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Product placements have achieved a state of such near-ubiquity that it’s almost impossible to compete with them or to think of new places for them to appear. From race cars to TV programs and movies, from sporting arenas to the tops of NBA backboards and athletic shoes, they’re pretty much everywhere. (Lebron James has a pair of sneakers with soles that read, “Go to Bed!” He wears those during NBA playoff games that don’t start until 9:00 p.m. Then, when he goes up for one of his monster jams, his sons — who, no doubt, try to stay up to watch their Dad play — can read the admonition and toddle off to dreamland.) Even manhole covers are used to promote things such as Stormdrains, Municipal Sewer Systems, Cities, Towns, and Public Utilities.

Rather than compete with product placements, then, we’ve decided to extend the concept to something more like reminder placements. (Think of them as combinations of couples therapy and public service announcements.) They’re not intended to promote products or services. Rather, they’re intended to promote harmony, particularly in matrimonial and/or co-habitational relationships, and especially those relationship in which one party is considerably … uh … less ambitious than the other.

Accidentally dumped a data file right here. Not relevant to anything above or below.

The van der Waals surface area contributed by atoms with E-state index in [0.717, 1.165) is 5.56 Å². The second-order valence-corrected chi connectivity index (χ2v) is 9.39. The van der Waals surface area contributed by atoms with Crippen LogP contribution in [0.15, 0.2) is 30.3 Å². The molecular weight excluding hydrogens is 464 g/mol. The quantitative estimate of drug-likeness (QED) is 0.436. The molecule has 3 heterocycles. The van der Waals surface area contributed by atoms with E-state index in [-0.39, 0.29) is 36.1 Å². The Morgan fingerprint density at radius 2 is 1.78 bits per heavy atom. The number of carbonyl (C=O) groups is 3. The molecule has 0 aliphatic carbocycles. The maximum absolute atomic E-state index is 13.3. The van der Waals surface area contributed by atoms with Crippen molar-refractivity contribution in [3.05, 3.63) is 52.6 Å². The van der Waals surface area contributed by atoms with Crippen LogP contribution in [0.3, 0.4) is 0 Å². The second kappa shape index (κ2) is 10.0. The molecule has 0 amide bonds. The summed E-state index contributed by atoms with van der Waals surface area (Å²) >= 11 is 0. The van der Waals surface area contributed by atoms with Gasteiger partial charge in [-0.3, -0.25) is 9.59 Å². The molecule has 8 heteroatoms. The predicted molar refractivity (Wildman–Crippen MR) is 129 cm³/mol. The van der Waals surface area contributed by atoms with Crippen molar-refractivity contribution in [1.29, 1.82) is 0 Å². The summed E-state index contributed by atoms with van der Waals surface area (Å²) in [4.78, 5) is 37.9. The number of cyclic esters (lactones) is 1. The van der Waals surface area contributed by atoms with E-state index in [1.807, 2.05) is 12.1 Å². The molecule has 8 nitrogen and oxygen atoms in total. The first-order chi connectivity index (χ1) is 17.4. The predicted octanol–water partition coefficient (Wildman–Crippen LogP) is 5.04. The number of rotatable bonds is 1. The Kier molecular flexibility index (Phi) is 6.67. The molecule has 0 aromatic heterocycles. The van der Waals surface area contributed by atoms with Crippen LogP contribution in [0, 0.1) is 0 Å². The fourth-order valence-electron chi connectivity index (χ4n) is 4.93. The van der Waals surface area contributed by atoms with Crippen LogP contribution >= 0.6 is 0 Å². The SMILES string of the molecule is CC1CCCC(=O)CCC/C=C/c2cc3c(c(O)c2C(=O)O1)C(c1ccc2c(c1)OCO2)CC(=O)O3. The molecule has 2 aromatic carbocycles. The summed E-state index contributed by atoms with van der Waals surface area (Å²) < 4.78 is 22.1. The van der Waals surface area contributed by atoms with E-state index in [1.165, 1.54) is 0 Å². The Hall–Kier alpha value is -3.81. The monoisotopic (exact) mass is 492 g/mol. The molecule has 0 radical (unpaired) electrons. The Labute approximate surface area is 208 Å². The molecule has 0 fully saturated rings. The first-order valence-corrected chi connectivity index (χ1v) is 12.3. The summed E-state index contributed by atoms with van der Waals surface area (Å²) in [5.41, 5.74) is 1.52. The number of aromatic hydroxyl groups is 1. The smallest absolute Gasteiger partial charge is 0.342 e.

So, with all due modesty and humility, here are Top 10 Suggestions:

  1. Honey-Do lists on the insides of husbands’ eyelids.
  2. Reminders to put the seat down on the undersides of commode lids.
  3. Recycling reminders on the undersides of beer-bottle caps.
  4. Photos of lawnmowers in tackle boxes, golf bags, and gun safes.
  5. Reminders to pay credit-card bills on the receipts for bar tabs.
  6. Subliminal images of the cat’s litter box on smart-TV screens.
  7. Browser pop-up windows that show houses with peeling paint.
  8. Holograms of vacuum cleaners on the ceiling, triggered by sensors in the couch.
  9. Reminders to run the dishwasher at the bottom of coffee cups.
  10. Keyboard shortcuts, programmable remotely with a mobile app, that produce myriad reminders on screen.

We don’t guarantee they’ll preclude every potential spat. But they can’t hurt. And they’re better than looking at Lebron’s feet.

If you have to get a tattoo for product placement, the product’s probably not worth selling anyway.


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